Thursday, August 5, 2010

bee yard

Ellen Says: A bee yard is a place where beehives of honey bees are kept. Traditionally beekeepers (also known as apiarists) paid land rent in honey for the use of small parcels.

Some farmers will provide free apiary sites, because they need pollination, and farmers who need many hives often pay for them to be moved to the crops when they bloom.

Depending on the nectar and pollen sources in a given area, the maximum number of hives that can be placed in one apiary can vary. If too many hives are placed into an apiary the hives compete with each other for scarce resources.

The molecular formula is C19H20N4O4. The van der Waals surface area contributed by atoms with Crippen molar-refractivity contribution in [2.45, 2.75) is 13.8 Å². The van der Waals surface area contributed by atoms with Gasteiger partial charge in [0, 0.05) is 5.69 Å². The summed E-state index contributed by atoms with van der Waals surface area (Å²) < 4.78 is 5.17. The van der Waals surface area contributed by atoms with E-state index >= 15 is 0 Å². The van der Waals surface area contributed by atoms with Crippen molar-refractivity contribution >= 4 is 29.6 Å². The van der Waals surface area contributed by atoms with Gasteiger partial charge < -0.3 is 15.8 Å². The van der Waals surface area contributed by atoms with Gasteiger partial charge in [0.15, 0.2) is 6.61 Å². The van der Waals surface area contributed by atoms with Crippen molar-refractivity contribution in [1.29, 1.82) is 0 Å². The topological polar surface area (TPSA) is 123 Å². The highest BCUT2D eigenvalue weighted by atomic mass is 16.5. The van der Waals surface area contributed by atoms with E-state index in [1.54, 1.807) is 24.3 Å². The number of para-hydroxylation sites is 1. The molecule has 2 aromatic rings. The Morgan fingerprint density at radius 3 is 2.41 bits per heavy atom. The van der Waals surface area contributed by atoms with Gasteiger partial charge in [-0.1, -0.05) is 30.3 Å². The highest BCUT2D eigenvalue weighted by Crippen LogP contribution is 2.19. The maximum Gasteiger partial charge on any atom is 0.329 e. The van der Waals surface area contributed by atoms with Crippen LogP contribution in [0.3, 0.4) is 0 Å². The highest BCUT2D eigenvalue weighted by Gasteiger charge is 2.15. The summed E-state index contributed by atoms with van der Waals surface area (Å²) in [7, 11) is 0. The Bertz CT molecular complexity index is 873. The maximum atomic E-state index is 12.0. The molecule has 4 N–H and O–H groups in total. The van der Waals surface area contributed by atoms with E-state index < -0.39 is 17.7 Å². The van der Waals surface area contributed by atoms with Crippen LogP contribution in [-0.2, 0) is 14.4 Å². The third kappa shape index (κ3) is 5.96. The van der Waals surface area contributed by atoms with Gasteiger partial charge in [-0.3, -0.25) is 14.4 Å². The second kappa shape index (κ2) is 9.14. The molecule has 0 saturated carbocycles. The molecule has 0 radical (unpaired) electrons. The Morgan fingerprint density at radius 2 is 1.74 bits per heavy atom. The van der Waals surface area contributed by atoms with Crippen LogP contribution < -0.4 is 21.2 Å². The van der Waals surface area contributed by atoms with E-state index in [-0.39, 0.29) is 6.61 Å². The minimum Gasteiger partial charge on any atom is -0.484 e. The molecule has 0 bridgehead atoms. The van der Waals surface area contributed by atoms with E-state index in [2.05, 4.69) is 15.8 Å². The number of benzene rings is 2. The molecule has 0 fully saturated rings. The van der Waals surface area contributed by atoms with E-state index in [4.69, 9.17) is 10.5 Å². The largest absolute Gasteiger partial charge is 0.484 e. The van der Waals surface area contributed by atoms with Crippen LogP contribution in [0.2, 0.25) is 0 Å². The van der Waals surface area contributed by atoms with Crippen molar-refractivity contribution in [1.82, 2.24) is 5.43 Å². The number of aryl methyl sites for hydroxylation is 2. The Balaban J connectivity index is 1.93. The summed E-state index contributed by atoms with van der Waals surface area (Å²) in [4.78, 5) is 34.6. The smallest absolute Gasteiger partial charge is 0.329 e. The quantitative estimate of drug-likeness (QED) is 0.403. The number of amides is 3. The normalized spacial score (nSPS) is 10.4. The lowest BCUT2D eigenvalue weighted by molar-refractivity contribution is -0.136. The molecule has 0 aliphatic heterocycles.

This can lead to lower honey and pollen yields, higher transmission of disease and robbing. The maximum size of a permanent apiary or bee yard may depend on the type of bee as well. Some honey bee species or races fly farther than others.

A circle around an apiary with a 3 mile foraging radius is 28.27 square miles (18,093 acres). A good rule of thumb is to have no more than 25 - 40 hives in a permanent apiary. Although, migrating beekeepers may temporarily place one hundred hives into a location with a good nectar flow.

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